The Michelin-starred restaurant Club Gascon in the City of London has added a new dish to its winter menu: grey squirrel, served in a terrine. It’s not the first time a top kitchen has plated up an unappetising ingredient...
Protein-rich insects are heralded as the food of the future. The London restaurant Archipelago serves up a Love Bug Salad, mixing fried locusts and crickets with spinach and rocket leaves. All for £7.50.
Fried moss and ‘soil’
Copenhagen’s Noma has been ranked the best restaurant in the world four times since 2010, with its seasonal and foraged food. Edible malt soil and fried reindeer moss are two typical menu items.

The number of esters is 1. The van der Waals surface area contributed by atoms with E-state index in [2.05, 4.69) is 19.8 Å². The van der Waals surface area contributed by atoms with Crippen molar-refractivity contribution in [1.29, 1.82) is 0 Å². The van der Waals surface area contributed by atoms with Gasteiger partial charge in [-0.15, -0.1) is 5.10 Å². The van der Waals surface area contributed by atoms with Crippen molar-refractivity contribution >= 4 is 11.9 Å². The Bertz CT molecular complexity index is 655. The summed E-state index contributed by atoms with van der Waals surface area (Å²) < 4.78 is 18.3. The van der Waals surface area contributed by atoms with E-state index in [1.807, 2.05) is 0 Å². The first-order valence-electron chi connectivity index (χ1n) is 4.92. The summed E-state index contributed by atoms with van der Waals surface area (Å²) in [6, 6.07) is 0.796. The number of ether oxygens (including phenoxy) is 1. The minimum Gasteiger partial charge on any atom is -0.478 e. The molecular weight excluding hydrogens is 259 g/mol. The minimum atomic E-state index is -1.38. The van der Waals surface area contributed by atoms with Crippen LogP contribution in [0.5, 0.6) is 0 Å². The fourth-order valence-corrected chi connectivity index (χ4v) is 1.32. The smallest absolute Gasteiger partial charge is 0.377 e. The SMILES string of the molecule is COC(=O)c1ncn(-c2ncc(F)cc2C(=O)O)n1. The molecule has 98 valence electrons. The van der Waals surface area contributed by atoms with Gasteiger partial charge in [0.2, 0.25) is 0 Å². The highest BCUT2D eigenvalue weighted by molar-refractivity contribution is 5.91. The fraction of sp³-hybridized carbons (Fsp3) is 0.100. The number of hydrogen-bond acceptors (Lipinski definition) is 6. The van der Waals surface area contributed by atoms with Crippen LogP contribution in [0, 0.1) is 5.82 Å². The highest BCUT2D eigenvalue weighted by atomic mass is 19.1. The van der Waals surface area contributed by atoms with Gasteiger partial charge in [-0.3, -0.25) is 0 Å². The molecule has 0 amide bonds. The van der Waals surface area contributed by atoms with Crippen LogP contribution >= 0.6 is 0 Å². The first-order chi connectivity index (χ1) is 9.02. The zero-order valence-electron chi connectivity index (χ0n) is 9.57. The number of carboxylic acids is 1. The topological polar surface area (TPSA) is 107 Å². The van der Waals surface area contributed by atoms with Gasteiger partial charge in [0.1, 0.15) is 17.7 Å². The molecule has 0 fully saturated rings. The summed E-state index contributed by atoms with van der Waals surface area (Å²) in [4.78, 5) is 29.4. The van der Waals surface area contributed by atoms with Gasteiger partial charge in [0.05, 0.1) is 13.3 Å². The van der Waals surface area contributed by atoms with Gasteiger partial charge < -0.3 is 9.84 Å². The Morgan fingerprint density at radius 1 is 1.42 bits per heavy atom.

The most famous dish in ‘haute gross cuisine’, from Heston Blumenthal. Snail porridge may sound like something from the gulags, but it can be ordered at the Fat Duck in Berkshire as part of a £220 tasting menu.
Under head chef Magnus Nilsson, Sweden’s Fäviken has rocketed into the world’s top 20 restaurants. One signature dish is veg smoked in leaves which have decomposed for a year. Compost to you and me.
This was at the centre of any self-respecting medieval banquet. London restaurant Hawksmoor – where a steak can set you back £34 – serves it atop Canadian poutine. Known on these shores as gravy and chips.
Bird’s nest soup
Best-known for being boiled into a soup, bird nests are also served up in Chinese cuisine in jellies and tarts. Bound together with bird saliva, a particularly tasty-looking nest can cost up to £1,500.